Tàiyīn translates to greater Yin. This conformation is the strongest and most exterior of the yin conformations, sort of the front door to the interior of the body. The yin is very strong in these two organ systems and both do a lot to regulate the presence of dampness in the body. The spleen is associated with the digestive and assimilation functions of the body, and thus has a relationship to aspects of our immune system. This is a quality it shares with the Lung. Thus, when a person comes in with dietary or respiratory allergies, Taiyin is the first conformation on our mind.
Ultimately, knowing about this conformation helps us to understand that an important link exists between Lung and Spleen function.
Huángdì Nèijīng – Chapter 8 – The Chancellor / Prime Minister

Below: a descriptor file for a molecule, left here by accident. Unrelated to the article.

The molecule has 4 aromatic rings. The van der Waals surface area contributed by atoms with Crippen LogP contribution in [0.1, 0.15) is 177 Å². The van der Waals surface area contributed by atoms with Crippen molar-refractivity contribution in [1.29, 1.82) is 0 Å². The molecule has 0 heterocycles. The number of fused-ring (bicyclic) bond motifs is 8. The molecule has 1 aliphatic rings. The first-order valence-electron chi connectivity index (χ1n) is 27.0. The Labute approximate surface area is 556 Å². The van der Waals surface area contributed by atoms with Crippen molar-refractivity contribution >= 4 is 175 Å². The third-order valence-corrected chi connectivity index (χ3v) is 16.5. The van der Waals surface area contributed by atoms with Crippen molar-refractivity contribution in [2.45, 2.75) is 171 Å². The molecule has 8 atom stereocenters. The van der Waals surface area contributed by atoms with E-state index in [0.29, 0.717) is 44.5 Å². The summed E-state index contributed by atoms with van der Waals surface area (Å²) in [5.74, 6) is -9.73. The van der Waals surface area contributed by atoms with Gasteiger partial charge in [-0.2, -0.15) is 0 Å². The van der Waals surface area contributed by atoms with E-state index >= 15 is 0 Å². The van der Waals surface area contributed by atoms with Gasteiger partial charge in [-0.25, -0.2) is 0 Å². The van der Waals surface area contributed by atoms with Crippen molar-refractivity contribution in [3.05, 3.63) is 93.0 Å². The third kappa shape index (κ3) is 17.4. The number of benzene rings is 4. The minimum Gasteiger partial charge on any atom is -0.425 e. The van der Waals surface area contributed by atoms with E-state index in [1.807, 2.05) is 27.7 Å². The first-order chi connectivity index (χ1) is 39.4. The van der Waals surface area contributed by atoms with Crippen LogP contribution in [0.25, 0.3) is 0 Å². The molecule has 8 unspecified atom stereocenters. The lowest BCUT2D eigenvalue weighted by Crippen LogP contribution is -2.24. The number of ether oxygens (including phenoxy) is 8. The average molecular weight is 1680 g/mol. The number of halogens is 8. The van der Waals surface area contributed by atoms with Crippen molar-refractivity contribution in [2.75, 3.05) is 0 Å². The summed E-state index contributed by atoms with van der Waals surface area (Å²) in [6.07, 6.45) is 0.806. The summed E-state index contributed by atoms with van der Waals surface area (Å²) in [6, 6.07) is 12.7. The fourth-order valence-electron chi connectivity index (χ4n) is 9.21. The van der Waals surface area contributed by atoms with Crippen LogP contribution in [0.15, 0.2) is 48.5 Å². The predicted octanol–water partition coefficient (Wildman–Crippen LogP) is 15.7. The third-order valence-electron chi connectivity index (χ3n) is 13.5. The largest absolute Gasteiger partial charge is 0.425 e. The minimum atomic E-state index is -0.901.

One of the most important books in Chinese medicine is the Huángdì Nèijīng or Yellow Emperor’s Inner Classic. In Chapter 8 of that text, all of the organ systems are described using language that relates to the operation of a country or state. This is a common way of symbolically discussing physiology and pathology in ancient Chinese texts.
In this chapter, it is said of the Lung:
“The lung is the official functioning as chancellor and mentor. Order and moderation originate in it.”Paul Unschuld translation
This one is a little harder to understand – in other translations, the Lung is talked about as the “Prime Minister.” This is a position in ancient China that is just below the Ruler/Sovereign, but above all the other officials. The Ruler in this system is the Heart, so part of this is pointing to the close relationship of Heart & Lung, and the absolute power and importance of both of them.
Order and moderation refers to the rhythm and balance keeping function of the Lung in Chinese medicine. The breath, its rhythm and power, moves so much else in the body. And through regulating our breath consciously, we can moderate our mind’s activity as well as many other things.